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Desktop publishing

Posted on June 01, 2011
( 3 minute read )

Most voluntary organisations need to advertise themselves, publish information or produce newsletters. Often using an Office suite or Microsoft Publisher is enough. But what if these don’t give quite the polished finish you want? Enter Scribus.

Scribus was developed by a number of professional designers who were dissatisfied with commercial desktop publishing software; it became fully available for Linux, Windows and Macintosh in 2005. It can produce output for the web or for anything from an inkjet printer to CMYK separations for a commercial printer.

On startup, it offers you four templates or you can design your own. It uses frames for layout; these can be linked to allow text to flow from one frame to another. Scribus shows if you have too much text for the frames; you can then stretch the frame, add another frame or edit the text. You can type text in if you want but it is intended to take text or images from many sources, as you would when creating a newsletter. So normally you insert a text or image frame and then ‘get’ the text or image from a file.

You can fine tune the text or the image in a variety of ways including creating your own paragraph styles (F3) which allow you to apply consistent styles to the text people have sent in.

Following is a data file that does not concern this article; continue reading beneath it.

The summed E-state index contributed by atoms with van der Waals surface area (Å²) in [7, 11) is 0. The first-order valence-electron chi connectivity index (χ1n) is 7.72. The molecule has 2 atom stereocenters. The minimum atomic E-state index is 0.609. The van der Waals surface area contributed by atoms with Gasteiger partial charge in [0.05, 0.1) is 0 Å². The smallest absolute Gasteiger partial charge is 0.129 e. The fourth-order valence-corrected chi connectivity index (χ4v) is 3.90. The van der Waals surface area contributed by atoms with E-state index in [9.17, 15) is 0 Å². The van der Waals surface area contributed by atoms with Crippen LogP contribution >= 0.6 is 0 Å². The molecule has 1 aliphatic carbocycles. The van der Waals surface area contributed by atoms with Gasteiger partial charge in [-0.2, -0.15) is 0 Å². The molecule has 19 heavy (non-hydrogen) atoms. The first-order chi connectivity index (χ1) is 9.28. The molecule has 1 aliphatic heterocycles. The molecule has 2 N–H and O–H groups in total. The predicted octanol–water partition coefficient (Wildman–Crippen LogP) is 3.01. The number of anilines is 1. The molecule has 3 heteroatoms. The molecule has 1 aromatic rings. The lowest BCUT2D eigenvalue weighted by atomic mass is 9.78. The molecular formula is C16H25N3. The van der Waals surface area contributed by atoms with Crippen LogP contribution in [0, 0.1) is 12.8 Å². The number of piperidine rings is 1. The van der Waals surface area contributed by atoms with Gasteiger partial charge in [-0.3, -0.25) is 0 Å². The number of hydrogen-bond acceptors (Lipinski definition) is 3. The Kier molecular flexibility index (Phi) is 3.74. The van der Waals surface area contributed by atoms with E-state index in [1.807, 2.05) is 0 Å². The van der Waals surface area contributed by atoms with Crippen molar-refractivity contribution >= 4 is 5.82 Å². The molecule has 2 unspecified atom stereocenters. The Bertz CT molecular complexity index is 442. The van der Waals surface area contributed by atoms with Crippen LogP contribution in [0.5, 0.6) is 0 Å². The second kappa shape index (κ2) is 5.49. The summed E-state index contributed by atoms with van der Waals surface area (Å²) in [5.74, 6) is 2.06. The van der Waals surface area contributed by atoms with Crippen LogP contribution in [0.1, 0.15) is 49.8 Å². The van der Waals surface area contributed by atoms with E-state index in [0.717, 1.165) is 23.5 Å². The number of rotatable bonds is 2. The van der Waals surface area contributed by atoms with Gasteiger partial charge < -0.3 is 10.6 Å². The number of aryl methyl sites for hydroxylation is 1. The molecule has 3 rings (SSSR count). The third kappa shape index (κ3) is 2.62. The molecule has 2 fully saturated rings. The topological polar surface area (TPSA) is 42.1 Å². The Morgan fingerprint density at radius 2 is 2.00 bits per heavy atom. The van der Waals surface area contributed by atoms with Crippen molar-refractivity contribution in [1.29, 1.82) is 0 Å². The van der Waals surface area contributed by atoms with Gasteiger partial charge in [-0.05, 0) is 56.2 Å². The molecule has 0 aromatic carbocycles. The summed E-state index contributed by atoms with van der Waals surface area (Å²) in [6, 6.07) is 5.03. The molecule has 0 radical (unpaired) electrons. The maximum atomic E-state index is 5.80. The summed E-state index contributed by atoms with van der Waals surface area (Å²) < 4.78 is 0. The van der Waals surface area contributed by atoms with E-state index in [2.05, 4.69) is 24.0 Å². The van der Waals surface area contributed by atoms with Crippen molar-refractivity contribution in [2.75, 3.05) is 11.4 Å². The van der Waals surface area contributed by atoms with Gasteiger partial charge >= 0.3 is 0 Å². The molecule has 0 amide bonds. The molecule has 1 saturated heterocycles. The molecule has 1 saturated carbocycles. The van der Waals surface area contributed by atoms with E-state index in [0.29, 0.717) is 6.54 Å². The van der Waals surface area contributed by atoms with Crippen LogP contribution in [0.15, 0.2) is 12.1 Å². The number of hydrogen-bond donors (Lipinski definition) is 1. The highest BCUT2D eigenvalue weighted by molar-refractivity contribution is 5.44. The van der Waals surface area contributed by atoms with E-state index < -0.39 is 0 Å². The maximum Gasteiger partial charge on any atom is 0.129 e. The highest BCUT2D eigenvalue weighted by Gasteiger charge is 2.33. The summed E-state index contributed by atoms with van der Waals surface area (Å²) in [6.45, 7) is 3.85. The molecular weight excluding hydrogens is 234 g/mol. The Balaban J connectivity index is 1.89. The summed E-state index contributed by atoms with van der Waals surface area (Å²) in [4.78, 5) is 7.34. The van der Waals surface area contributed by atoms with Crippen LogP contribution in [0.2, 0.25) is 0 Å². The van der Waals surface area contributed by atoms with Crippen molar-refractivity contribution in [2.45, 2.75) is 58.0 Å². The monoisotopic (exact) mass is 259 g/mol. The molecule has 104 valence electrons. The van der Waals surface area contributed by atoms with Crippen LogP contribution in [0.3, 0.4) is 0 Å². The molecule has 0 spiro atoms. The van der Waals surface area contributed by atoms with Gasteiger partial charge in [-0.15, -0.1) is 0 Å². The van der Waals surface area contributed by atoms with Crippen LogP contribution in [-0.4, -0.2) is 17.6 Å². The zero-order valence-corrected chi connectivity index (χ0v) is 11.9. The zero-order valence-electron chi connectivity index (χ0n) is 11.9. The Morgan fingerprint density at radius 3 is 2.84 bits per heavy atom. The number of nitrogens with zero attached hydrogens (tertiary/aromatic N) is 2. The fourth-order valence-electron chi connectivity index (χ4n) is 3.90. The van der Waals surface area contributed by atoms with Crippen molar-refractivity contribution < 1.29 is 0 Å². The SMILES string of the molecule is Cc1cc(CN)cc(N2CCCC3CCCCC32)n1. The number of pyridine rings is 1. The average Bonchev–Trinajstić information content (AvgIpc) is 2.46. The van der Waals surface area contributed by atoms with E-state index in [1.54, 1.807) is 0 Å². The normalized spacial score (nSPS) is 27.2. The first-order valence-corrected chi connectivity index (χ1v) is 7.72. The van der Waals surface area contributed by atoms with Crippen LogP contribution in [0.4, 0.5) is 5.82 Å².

Scibus mostly manipulates text in the way a typesetter might do; for banners with curving text or other text effects, use another program to create them and then import them as images into Scribus.

To edit images Scribus normally calls GIMP (available for Windows from http://gimp-win.sourceforge.net/). This multi-purpose image manipulation software will do everything you want to bitmap images, including photographs. If you prefer to use vector images, Inkscape (from http://inkscape.org/download/?lang=en) allows you to create and manipulate images which Scribus can also use.

You can move, stretch or compact frames if you want to change your design without losing the links – very useful if you need to make a last minute change to your newsletter. For very fine adjustments, right clicking and opening the Properties box allows you to size and position each frame to a point (1/72 of an inch) or check the angle of a line or an image precisely. So you can add a frame and then rotate it to your satisfaction.

The major drawback of Scribus at the moment is that it does not fully support non-Latin fonts; so it cannot be used reliably for many middle Eastern or Asian languages. But if that is not a requirement for you, version 1.4.0 will be available shortly from http://wiki.scribus.net/canvas/Download and you may find that the development version already available there runs fine for you.

John R. Hudson